What can a Big Mac tell us about trade and what a currency is worth? Turns out, quite a bit.
Back in 1986, the Economist magazine developed a lighthearted index it dubbed simply the Big Mac index.
It compares the price of the popular McDonald’s sandwich in various countries. The idea is that by drawing such comparisons, you can determine whether prices are too high or too low relative to overall economic output.
On the global edition of the “Marketplace Morning Report,” Soumaya Keynes, the magazine’s trade and globalization editor, told the BBC’s Victoria Craig what the latest index reading shows. The following is an edited transcript of their conversation.
Soumaya Keynes: The Big Mac index is a lighthearted measure of currency valuation. It looks at the price of a Big Mac in different places around the world and says, “OK, well, if you have some dollars, where would that Big Mac be cheaper, and where would it be more expensive?” The idea is that you’re comparing the same product across space, and that should give you a fairly good idea of whether the currency is undervalued. So if that burger was really cheap, in, say, Thailand, then that suggests that their currency is undervalued relative to the dollar.
A strong U.S. dollar
Victoria Craig: And you’ve just reassessed this index. What did you find? Which currencies are overvalued or undervalued at this point?
Keynes: We looked at the 20 currencies that the U.S. Treasury normally monitors, the big trading partners of America. And we found that if you just look at the raw prices — and sorry, there are a lot of bug-related food puns that go into this — then 19 are undervalued relative to the dollar. The Mexican peso is more than 50% undervalued. Malaysian, Taiwanese, Indian currencies, all undervalued. But the big story is that, actually, relative to fundamentals, the dollar is fairly strong.
Craig: What does a strong dollar mean for the United States and Americans?
Keynes: On a practical basis, it means that if you’re a tourist and you are American, you have dollars and you want to go around the world, then you’re going to have a pretty good time. Relative to America, other places are going to be cheap. However, that can be a problem if you’re trying to export products. Then having a very strong dollar means that you’re going to struggle to compete in foreign markets. This underlies one of the frustrations from U.S. policymakers — what they see is other governments trying to make their currencies artificially cheap, which is that they’re trying to get a competitive advantage over American exporters. And they see that as unfair.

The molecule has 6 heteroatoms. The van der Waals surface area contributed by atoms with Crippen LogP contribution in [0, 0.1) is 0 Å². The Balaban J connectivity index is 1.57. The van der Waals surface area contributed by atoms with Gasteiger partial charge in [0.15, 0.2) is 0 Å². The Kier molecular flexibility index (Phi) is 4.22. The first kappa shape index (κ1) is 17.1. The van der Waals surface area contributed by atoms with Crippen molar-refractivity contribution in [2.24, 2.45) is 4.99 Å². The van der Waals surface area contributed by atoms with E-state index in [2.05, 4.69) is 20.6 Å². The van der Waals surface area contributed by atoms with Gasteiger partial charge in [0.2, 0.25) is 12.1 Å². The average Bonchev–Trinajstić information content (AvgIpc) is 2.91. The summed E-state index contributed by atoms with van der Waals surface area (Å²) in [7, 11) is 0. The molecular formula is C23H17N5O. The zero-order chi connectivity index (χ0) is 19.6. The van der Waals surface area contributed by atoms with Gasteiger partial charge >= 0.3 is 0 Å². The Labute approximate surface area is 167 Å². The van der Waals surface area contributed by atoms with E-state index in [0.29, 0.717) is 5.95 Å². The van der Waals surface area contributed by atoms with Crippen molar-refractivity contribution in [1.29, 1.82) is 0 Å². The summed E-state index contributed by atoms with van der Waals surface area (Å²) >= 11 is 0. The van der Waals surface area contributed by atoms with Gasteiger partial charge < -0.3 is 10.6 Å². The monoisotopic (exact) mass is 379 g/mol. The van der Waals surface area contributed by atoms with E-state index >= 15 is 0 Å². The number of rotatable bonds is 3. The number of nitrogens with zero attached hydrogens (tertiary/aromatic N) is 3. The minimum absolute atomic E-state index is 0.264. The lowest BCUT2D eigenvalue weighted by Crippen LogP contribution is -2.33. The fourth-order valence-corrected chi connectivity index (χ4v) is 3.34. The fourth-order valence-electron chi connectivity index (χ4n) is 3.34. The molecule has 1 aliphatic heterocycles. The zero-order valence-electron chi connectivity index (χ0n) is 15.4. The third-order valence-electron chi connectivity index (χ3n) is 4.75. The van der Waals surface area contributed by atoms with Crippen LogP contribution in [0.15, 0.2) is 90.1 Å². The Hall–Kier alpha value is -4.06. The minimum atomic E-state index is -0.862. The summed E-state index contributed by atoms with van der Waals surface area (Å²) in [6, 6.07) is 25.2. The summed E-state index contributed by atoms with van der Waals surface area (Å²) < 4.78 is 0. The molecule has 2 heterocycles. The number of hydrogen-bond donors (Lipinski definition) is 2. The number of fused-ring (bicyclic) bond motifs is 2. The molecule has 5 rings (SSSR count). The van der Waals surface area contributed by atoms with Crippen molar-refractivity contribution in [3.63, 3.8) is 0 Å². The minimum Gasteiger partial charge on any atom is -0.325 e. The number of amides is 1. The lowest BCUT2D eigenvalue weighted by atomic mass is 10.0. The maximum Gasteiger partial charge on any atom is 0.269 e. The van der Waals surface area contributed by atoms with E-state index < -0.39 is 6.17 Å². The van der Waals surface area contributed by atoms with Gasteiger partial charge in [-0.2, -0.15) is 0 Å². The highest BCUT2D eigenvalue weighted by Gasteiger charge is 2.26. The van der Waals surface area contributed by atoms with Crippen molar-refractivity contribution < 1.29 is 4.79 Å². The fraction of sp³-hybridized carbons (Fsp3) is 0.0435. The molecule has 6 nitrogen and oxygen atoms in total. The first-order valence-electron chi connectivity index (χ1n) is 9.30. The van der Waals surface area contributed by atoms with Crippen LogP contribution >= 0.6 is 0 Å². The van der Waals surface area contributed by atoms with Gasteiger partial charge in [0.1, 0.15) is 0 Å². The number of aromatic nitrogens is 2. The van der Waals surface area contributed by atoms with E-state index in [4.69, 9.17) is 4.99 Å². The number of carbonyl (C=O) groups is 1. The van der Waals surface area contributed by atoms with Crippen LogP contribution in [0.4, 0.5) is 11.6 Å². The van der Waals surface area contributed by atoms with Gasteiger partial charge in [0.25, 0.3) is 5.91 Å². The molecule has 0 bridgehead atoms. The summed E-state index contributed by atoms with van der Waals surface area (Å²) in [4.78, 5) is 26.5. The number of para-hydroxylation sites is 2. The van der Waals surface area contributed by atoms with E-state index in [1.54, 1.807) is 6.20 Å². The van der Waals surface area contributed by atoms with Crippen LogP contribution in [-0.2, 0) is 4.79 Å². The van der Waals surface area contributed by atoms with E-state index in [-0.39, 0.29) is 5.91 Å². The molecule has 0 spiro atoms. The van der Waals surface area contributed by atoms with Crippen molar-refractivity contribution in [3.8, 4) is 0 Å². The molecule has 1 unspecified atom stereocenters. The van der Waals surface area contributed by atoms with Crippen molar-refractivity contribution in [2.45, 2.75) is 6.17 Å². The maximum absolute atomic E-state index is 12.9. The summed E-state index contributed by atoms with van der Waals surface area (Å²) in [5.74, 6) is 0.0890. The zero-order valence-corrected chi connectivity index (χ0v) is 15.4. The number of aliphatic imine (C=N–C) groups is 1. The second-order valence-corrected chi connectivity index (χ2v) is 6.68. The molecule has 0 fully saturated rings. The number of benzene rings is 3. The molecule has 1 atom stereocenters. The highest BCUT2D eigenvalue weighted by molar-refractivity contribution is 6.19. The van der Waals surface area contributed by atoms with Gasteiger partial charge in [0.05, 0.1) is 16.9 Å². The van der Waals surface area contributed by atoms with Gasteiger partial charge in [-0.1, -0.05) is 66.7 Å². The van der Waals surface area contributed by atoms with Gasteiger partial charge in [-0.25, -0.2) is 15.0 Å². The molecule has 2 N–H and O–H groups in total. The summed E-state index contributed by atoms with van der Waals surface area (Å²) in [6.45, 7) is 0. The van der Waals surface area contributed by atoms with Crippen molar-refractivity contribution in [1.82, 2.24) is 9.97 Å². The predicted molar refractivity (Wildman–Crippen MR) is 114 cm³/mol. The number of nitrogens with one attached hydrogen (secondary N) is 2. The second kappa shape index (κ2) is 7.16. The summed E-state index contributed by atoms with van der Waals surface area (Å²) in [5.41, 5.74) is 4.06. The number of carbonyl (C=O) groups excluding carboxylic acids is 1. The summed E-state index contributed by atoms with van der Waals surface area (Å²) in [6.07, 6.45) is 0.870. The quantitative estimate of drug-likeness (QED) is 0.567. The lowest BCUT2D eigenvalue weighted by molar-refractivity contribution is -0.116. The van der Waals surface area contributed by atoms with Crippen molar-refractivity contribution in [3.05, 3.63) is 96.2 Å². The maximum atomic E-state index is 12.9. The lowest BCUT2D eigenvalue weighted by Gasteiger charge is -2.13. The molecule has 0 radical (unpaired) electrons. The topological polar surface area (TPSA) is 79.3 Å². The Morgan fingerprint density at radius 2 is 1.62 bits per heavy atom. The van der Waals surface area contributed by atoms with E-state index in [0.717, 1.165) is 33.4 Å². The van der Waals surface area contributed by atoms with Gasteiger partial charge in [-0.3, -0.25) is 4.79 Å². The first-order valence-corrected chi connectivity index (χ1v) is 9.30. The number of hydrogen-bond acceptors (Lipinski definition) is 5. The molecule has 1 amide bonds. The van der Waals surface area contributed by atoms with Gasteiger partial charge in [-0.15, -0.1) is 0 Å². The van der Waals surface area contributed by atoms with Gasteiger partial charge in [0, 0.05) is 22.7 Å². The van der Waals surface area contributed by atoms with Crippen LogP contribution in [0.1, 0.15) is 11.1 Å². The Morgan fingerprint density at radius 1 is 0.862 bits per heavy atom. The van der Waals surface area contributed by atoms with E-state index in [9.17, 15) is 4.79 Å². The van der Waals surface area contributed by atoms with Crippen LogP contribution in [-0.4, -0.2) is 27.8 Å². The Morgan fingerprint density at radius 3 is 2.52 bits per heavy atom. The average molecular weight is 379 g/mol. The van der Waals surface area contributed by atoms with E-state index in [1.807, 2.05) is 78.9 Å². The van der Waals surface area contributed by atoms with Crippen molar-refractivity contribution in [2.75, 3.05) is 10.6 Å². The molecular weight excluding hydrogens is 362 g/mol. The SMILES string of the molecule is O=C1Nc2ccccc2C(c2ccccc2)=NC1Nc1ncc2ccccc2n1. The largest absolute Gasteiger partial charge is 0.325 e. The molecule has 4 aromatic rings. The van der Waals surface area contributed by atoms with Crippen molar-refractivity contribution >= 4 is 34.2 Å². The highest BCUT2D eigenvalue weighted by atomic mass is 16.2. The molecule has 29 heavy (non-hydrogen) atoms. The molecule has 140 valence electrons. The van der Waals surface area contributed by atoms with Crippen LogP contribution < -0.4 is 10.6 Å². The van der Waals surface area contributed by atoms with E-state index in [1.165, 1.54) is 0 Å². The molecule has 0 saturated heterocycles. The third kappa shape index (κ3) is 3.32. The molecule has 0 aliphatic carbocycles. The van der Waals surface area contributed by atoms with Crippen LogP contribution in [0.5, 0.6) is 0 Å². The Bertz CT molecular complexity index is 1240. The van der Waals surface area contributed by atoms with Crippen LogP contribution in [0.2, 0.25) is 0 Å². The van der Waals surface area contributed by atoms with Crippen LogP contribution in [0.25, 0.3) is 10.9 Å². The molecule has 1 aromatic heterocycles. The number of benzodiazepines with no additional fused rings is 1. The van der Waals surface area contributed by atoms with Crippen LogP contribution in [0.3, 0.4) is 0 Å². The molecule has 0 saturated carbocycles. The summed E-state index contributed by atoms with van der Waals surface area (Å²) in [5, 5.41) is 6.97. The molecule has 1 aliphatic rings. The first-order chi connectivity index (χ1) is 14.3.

Trump’s claims of Chinese currency manipulation
Craig: And that brings us to the perfect next question, which is for the last four years, President [Donald] Trump has been arguing that China intentionally devalues its currency. Now when we look at the Big Mac index, it suggests China’s currency is overvalued relative to the U.S. dollar. So what’s with that discrepancy?
Keynes: When you adjust for the fact that actually poorer countries should tend to have lower wages and therefore lower prices, then China’s currency is overvalued. On the raw measure, China’s currency is undervalued. Historically, the Chinese yuan has been undervalued relative to what one might expect if pure market forces were at work. And that’s obviously generated quite a lot of U.S. frustration. Under the Trump administration, that’s been a bit weird because, actually, in some cases the Chinese government has been trying to stop the yuan from getting weaker.
What the Biden administration can learn from Big Macs
Craig: So, Soumaya, if the [Joe] Biden administration was keeping tabs on this Big Mac index, what do you think it suggests that perhaps they should be keeping an eye on over the next, I don’t know, year or so?
Keynes: Point one: I really don’t think that any policy should be made based on the price of a burger. But, if they were to try to do that, then you might want to look at the Vietnamese currency. Over a year when lots of currencies have been swinging wildly relative to other currencies, the Vietnamese dong has been staying remarkably constant relative to the dollar. Now that to the U.S. Treasury could suggest that the government is intervening. And in fact, the U.S. government has accused Vietnam of manipulating its currency, of intervening in foreign currency markets. There are another whole host of arguments for why, actually, you just might want to leave Vietnam alone. It’s a very small country. Do you really want to blast Vietnam? And, actually, there are lots of other bits of the relationship that you care about.
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